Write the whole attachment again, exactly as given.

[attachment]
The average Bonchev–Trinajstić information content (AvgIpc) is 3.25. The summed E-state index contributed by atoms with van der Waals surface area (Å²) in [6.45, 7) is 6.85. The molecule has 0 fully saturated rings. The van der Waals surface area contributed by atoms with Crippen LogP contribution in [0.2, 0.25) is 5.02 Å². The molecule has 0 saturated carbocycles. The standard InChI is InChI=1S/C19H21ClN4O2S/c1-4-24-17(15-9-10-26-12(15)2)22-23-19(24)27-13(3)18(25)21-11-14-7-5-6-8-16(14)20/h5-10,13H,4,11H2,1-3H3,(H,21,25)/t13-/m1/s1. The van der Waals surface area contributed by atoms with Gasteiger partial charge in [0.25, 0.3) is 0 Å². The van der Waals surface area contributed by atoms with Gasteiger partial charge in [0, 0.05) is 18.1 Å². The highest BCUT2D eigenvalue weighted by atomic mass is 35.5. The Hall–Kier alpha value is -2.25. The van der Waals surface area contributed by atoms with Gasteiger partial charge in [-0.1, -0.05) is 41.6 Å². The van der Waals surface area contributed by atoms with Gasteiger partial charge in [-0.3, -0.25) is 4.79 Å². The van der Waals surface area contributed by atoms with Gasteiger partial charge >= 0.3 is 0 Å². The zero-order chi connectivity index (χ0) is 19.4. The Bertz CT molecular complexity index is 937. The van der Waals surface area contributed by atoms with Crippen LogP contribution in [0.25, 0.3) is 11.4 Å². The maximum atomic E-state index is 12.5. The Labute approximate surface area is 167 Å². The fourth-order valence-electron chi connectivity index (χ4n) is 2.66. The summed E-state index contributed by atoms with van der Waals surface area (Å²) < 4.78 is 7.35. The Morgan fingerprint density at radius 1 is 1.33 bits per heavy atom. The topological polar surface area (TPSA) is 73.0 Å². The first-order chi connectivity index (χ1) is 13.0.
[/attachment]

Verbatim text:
The average Bonchev–Trinajstić information content (AvgIpc) is 3.25. The summed E-state index contributed by atoms with van der Waals surface area (Å²) in [6.45, 7) is 6.85. The molecule has 0 fully saturated rings. The van der Waals surface area contributed by atoms with Crippen LogP contribution in [0.2, 0.25) is 5.02 Å². The molecule has 0 saturated carbocycles. The standard InChI is InChI=1S/C19H21ClN4O2S/c1-4-24-17(15-9-10-26-12(15)2)22-23-19(24)27-13(3)18(25)21-11-14-7-5-6-8-16(14)20/h5-10,13H,4,11H2,1-3H3,(H,21,25)/t13-/m1/s1. The van der Waals surface area contributed by atoms with Gasteiger partial charge in [0.25, 0.3) is 0 Å². The van der Waals surface area contributed by atoms with Gasteiger partial charge in [0, 0.05) is 18.1 Å². The highest BCUT2D eigenvalue weighted by atomic mass is 35.5. The Hall–Kier alpha value is -2.25. The van der Waals surface area contributed by atoms with Gasteiger partial charge in [-0.1, -0.05) is 41.6 Å². The van der Waals surface area contributed by atoms with Gasteiger partial charge in [-0.3, -0.25) is 4.79 Å². The van der Waals surface area contributed by atoms with Gasteiger partial charge >= 0.3 is 0 Å². The zero-order chi connectivity index (χ0) is 19.4. The Bertz CT molecular complexity index is 937. The van der Waals surface area contributed by atoms with Crippen LogP contribution in [0.25, 0.3) is 11.4 Å². The maximum atomic E-state index is 12.5. The Labute approximate surface area is 167 Å². The fourth-order valence-electron chi connectivity index (χ4n) is 2.66. The summed E-state index contributed by atoms with van der Waals surface area (Å²) < 4.78 is 7.35. The Morgan fingerprint density at radius 1 is 1.33 bits per heavy atom. The topological polar surface area (TPSA) is 73.0 Å². The first-order chi connectivity index (χ1) is 13.0.